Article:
CityBus, a government-owned bus system in Lafayette, Indiana, has decided, in the face of a First Amendment lawsuit brought against it from a local pro-life organization, to reverse its decision rejecting a pro-life bus ad from the group. The ad depicts two ultrasound images and a newborn photo, with the words “Me”, “Me, again,” and “Still me.” The bus system rejected the ad for being “political” even though the bus company had allowed political ads before this. (And why are ultrasound and newborn photos deemed “political” anyway? That seems like a stretch.)
The Tippecanoe County Right to Life (TPRTL) organization is behind the ads. Its attorneys at Alliance Defending Freedom (ADF) initiated a lawsuit against the government bus system claiming that the rejection of the ad constituted a free speech violation known as “viewpoint discrimination.” Generally speaking, as a government entity you can determine which categories of speech you will permit in a forum such as a bus ad, so long as you apply the policy fairly. But when you discriminate within those categories to allow one message but reject another because of the content of the message, you’ve crossed a First Amendment line into “viewpoint discrimination.”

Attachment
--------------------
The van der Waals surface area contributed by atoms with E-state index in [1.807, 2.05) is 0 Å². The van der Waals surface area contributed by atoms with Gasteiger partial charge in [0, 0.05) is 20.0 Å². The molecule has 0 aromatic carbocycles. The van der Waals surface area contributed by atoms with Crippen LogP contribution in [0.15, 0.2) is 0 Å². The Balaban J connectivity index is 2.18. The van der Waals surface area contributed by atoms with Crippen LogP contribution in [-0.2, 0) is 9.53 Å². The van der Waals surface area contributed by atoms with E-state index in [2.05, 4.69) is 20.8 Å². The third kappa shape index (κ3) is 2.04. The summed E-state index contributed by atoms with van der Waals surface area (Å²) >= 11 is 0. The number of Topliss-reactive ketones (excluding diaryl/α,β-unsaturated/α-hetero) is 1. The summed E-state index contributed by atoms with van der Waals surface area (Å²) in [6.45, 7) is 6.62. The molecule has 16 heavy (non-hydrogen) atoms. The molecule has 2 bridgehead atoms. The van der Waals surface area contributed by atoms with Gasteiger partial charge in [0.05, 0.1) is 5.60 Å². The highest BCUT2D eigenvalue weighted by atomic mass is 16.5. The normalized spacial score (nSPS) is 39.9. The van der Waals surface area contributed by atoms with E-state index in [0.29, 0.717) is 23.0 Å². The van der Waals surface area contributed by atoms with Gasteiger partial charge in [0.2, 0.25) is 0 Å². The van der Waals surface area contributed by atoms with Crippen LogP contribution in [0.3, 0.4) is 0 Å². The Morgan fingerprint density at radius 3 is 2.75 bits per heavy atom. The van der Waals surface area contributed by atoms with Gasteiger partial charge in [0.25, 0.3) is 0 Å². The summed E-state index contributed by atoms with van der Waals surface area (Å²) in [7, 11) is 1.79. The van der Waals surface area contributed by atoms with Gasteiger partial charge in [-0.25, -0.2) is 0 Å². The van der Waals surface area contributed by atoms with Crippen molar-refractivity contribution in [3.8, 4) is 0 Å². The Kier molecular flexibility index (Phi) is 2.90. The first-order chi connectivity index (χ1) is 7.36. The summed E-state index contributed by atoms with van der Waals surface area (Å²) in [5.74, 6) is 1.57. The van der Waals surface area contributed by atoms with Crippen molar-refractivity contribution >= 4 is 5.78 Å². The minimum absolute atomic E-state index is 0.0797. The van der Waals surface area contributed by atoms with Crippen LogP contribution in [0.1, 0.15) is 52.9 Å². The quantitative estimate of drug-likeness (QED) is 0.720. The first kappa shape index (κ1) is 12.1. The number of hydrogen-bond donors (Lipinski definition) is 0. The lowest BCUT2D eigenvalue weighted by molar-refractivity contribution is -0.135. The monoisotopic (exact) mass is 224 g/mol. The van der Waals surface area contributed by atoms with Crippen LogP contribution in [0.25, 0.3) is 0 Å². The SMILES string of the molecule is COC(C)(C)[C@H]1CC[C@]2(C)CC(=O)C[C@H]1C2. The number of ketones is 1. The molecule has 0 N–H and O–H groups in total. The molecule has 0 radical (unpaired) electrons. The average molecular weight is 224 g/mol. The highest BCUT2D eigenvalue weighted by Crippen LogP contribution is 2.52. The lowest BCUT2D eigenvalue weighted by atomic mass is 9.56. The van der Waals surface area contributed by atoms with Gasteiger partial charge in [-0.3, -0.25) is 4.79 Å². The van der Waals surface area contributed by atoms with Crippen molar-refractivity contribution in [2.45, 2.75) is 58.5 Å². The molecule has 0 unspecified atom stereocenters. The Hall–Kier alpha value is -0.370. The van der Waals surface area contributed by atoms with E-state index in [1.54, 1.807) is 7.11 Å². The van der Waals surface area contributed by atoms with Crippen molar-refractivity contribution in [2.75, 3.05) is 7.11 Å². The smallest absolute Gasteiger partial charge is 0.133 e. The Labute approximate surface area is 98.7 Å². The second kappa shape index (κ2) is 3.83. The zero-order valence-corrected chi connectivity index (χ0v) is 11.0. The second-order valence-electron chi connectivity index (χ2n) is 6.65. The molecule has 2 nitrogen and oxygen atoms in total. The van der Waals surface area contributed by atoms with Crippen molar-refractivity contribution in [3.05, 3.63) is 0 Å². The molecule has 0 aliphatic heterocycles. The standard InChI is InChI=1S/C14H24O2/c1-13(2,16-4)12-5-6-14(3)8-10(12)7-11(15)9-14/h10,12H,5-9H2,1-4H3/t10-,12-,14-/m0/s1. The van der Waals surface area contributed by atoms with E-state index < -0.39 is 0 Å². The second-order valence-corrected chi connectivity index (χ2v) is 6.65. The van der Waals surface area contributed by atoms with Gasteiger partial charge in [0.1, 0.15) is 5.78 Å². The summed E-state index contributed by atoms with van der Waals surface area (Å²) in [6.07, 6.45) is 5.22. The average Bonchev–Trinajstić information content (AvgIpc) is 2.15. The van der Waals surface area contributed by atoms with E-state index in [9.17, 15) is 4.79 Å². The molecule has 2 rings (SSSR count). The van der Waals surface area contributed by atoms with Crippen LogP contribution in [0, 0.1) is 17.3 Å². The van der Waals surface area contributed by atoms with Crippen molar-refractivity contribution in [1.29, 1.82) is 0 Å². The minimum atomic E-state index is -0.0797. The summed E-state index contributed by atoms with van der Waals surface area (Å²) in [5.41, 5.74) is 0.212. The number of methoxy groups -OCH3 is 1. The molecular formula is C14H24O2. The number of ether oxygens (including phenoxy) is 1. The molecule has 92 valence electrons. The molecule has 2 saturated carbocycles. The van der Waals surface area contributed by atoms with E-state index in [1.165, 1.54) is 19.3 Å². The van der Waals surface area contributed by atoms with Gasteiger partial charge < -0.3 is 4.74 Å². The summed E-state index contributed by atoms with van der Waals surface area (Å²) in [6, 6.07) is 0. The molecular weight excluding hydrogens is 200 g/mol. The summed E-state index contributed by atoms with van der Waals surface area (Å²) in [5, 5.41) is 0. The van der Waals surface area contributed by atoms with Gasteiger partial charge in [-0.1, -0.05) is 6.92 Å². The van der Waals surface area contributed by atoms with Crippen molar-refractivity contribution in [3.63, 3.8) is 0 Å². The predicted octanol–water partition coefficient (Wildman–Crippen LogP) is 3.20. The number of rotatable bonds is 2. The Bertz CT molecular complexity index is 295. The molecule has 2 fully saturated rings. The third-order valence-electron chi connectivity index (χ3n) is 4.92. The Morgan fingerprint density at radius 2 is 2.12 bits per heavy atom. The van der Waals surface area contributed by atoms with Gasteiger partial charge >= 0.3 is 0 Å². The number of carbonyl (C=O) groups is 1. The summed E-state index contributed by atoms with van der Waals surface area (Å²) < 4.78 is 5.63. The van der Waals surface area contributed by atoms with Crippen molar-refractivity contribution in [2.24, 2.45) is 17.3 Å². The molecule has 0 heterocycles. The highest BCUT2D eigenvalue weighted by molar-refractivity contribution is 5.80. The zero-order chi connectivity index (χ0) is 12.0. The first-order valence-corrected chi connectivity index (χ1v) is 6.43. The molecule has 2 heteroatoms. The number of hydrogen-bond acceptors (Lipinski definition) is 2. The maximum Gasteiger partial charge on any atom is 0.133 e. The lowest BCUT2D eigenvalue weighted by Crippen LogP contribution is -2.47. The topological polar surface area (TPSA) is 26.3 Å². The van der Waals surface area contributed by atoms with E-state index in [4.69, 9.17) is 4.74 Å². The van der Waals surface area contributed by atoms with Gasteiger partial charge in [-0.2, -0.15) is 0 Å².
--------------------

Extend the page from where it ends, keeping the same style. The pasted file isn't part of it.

Apparently CityBus realized their error at some point during the course of the litigation, because the voluntary settlement it reached with ADF and TRTL includes a promise by CityBus to run TRTL’s ad for up to 16 months, and a statement that it has revised its policies concerning the evaluation of proposed bus ads.
This isn’t the first time that an Indiana bus system has run afoul of First Amendment violations in response to pro-life ads. In fact, ADF represented another pro-life organization several years ago whose ad was rejected by a government bus system in Fort Wayne. That situation was also resolved favorably to the pro-life organization.